Ahead of today’s match against Newcastle United, Ruben Loftus-Cheek has pointed to our opponents as the perfect example of how quickly things can change in football, as well as discussing the variety of roles he has fulfilled on the pitch for Chelsea.

The Newcastle side we will face at Stamford Bridge is likely to be very different from the one we beat 3-0 at St James’ Park at the end of October, both in terms of personnel and form.

Back then, the Magpies were struggling in the relegation zone. Now, following the appointment of Eddie Howe as manager and substantially reinforcing their squad during the January transfer window, they have surged up the Premier League table with six wins from their last eight games.

‘It can change so fast,’ said Loftus-Cheek. ‘You look at Newcastle now and they’re doing really well. They’re on a run of good games and they’re winning games, it’s taken them up to 14th now and they’re eight games unbeaten.

‘It can change really quickly so you can’t write teams off in any position. And any game’s a tough game in the Premier League, so we have to be ready.’

The 26-year-old also believes Newcastle’s example of how much things can change in the Premier League in a short space of time is relevant to our own situation at the other end of the table, showing why the Blues need to keep up the pressure on Manchester City and Liverpool in the title race, no matter how difficult it might seem to overcome the 13-point gap to first place.

‘Just like the bottom three, it can change a lot. Maybe it does change at the top, you never know.

‘Sometimes it does look like it’s impossible, when City are playing really well and they’re beating teams by five or six goals, but we have to take it game by game and make sure it’s not easy for them. We have to put the pressure on them because if they slip up we want to be closing that gap.

‘That’s just the way football is, you have to keep going and of course we want to win as many trophies as possible. We’re obviously disappointed we didn’t win the Carabao Cup, but we’re still in the FA Cup, we’re still in the Champions League.’

Loftus-Cheek also discussed the many different positions he has played, both earlier during his career and more recently for Thomas Tuchel at Chelsea, having started at the centre of our back three in the FA Cup fourth-round victory at Luton Town and coming off the bench to replace Reece James at wing-back as we beat Burnley in the Premier League last week, and then featuring in that position again at Norwich midweek.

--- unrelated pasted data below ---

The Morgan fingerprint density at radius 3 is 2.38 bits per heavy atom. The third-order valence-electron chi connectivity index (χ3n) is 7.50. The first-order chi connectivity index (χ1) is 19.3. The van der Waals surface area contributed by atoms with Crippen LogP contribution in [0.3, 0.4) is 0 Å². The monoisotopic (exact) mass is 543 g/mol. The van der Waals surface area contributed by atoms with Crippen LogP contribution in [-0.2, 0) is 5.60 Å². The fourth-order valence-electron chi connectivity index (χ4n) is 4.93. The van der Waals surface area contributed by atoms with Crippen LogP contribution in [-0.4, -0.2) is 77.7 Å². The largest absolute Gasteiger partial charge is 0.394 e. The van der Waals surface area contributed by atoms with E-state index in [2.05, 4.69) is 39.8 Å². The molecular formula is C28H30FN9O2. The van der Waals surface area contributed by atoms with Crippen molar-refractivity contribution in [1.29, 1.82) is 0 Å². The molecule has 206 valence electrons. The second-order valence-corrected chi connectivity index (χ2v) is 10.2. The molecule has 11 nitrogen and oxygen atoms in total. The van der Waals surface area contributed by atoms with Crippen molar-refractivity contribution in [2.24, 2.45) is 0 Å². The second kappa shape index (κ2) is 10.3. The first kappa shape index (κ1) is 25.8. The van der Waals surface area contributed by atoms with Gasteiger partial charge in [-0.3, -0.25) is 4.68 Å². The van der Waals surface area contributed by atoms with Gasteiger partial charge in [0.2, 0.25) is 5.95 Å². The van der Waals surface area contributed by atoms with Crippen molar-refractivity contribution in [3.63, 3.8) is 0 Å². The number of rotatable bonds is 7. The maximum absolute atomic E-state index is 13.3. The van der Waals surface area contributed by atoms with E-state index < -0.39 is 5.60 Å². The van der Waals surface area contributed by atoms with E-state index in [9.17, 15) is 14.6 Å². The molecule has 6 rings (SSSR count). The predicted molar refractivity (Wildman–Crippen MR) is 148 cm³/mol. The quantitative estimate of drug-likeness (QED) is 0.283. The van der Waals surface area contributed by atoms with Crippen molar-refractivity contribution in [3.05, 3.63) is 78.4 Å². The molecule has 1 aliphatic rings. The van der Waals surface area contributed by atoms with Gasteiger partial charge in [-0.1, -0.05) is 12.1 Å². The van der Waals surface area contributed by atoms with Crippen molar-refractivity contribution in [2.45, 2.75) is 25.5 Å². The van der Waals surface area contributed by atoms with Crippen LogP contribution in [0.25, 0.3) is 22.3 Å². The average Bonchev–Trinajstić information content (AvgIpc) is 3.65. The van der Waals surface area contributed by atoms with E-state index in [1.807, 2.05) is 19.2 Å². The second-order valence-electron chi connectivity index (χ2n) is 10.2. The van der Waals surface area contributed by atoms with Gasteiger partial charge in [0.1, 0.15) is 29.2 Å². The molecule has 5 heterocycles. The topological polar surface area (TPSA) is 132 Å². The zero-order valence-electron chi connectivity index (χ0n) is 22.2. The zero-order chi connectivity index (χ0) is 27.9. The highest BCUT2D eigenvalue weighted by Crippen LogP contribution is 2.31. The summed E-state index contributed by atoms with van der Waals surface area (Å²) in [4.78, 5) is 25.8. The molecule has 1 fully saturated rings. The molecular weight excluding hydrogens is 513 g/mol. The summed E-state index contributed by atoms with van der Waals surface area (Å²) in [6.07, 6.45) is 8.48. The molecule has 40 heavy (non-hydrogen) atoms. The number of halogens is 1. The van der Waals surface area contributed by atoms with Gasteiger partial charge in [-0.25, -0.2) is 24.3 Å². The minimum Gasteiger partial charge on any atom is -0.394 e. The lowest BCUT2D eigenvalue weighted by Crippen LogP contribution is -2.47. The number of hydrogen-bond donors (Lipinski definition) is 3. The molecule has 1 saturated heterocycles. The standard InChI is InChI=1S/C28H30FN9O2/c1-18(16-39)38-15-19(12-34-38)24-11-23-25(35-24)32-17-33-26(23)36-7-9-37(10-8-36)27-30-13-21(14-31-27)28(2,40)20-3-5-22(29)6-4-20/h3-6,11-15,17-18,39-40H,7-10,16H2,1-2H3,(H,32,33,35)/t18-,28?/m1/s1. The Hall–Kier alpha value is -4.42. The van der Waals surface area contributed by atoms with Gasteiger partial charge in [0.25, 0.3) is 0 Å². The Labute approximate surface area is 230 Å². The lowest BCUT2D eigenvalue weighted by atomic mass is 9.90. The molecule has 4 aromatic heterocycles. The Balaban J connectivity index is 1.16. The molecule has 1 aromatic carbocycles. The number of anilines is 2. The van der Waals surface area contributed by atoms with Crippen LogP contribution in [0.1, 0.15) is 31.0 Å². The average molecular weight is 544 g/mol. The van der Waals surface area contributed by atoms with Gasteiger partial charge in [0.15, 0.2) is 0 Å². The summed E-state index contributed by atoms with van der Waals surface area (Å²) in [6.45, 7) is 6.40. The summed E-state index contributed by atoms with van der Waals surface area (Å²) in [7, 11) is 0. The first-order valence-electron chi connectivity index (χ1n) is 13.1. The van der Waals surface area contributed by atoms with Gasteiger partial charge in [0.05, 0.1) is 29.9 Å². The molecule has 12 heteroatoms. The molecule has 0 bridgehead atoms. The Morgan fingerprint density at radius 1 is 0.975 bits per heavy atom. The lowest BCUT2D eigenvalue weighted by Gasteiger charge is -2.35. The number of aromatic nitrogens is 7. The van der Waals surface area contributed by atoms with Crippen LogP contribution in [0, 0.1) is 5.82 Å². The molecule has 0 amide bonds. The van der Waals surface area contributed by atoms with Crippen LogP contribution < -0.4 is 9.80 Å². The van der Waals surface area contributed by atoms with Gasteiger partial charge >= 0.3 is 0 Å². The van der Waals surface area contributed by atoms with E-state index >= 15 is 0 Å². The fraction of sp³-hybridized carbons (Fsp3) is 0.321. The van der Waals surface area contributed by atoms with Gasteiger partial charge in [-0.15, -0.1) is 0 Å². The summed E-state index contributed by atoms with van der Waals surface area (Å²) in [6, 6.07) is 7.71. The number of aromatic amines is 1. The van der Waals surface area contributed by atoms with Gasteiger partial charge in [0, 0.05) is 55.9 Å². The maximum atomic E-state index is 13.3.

While he still considers himself a central midfielder at heart, the 26-year-old is confident in his ability to perform anywhere on the pitch, having moved around frequently over the years.

‘I played centre-back before when I was young, for a few games,’ he explained. ‘I’m comfortable in most positions, I played a few different positions growing up, that’s why I don’t feel out of place playing anywhere.

‘I trust my technique, I’ve always found reading the game quite easy, so he [Tuchel] sent me in at centre-back and I had no worries. When you’re put there you have to do a job.

‘I’ve always seen myself as a midfielder, I think that’s where I can affect the game the most. I like to win the duels and bring my physicality to the game, go past people, be creative. I’ve always thought of myself as a no.8, getting up and down, being effective in both boxes.

‘But I can play anywhere in midfield, and now obviously in defence. I played on the left or right of midfield in a 4-4-2 at Crystal Palace, I’ve played as an attacking midfielder for England, at Chelsea under Antonio Conte I played as a striker for a bit and I came on at Burnley at right wing-back last week.’

Loftus-Cheek is one of a number of players who has filled in as a wing-back this season, partly due to the injury problems suffered by James and Ben Chilwell, but as he explains, it is such an attacking role in Tuchel’s tactics that it is no surprise to see others doing well there, whether they are midfielders like himself and Saul, or wingers like Callum Hudson-Odoi, Christian Pulisic and Hakim Ziyech.

‘It’s a very advanced position,’ he added. ‘Just because it’s part of the defence on the team sheet, doesn’t mean it’s like that on the pitch. They’re actually in the box a lot and they’re involved in a lot of the attacks. So, in the way we play, it’s not a completely defensive position.’